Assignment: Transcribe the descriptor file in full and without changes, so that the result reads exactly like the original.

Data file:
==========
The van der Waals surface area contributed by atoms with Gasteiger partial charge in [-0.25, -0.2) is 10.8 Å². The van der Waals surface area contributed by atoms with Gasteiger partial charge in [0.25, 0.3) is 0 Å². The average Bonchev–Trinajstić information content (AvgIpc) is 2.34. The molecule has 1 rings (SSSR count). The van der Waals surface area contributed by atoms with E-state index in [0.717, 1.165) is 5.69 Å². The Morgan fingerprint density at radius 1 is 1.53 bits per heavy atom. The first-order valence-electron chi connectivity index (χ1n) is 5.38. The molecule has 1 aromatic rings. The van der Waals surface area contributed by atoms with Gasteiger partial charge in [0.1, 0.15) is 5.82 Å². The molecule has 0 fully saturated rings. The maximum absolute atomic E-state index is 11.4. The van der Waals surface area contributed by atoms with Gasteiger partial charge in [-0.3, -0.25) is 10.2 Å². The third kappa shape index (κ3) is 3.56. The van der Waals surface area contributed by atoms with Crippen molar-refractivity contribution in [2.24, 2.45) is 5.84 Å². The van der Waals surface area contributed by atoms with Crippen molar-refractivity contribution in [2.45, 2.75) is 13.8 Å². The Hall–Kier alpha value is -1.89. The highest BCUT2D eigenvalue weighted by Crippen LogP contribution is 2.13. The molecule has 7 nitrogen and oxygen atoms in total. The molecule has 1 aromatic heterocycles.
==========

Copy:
The van der Waals surface area contributed by atoms with Gasteiger partial charge in [-0.25, -0.2) is 10.8 Å². The van der Waals surface area contributed by atoms with Gasteiger partial charge in [0.25, 0.3) is 0 Å². The average Bonchev–Trinajstić information content (AvgIpc) is 2.34. The molecule has 1 rings (SSSR count). The van der Waals surface area contributed by atoms with E-state index in [0.717, 1.165) is 5.69 Å². The Morgan fingerprint density at radius 1 is 1.53 bits per heavy atom. The first-order valence-electron chi connectivity index (χ1n) is 5.38. The molecule has 1 aromatic rings. The van der Waals surface area contributed by atoms with Gasteiger partial charge in [0.1, 0.15) is 5.82 Å². The molecule has 0 fully saturated rings. The maximum absolute atomic E-state index is 11.4. The van der Waals surface area contributed by atoms with Gasteiger partial charge in [-0.3, -0.25) is 10.2 Å². The third kappa shape index (κ3) is 3.56. The van der Waals surface area contributed by atoms with Crippen molar-refractivity contribution in [2.24, 2.45) is 5.84 Å². The van der Waals surface area contributed by atoms with Crippen molar-refractivity contribution in [2.45, 2.75) is 13.8 Å². The Hall–Kier alpha value is -1.89. The highest BCUT2D eigenvalue weighted by Crippen LogP contribution is 2.13. The molecule has 7 nitrogen and oxygen atoms in total. The molecule has 1 aromatic heterocycles.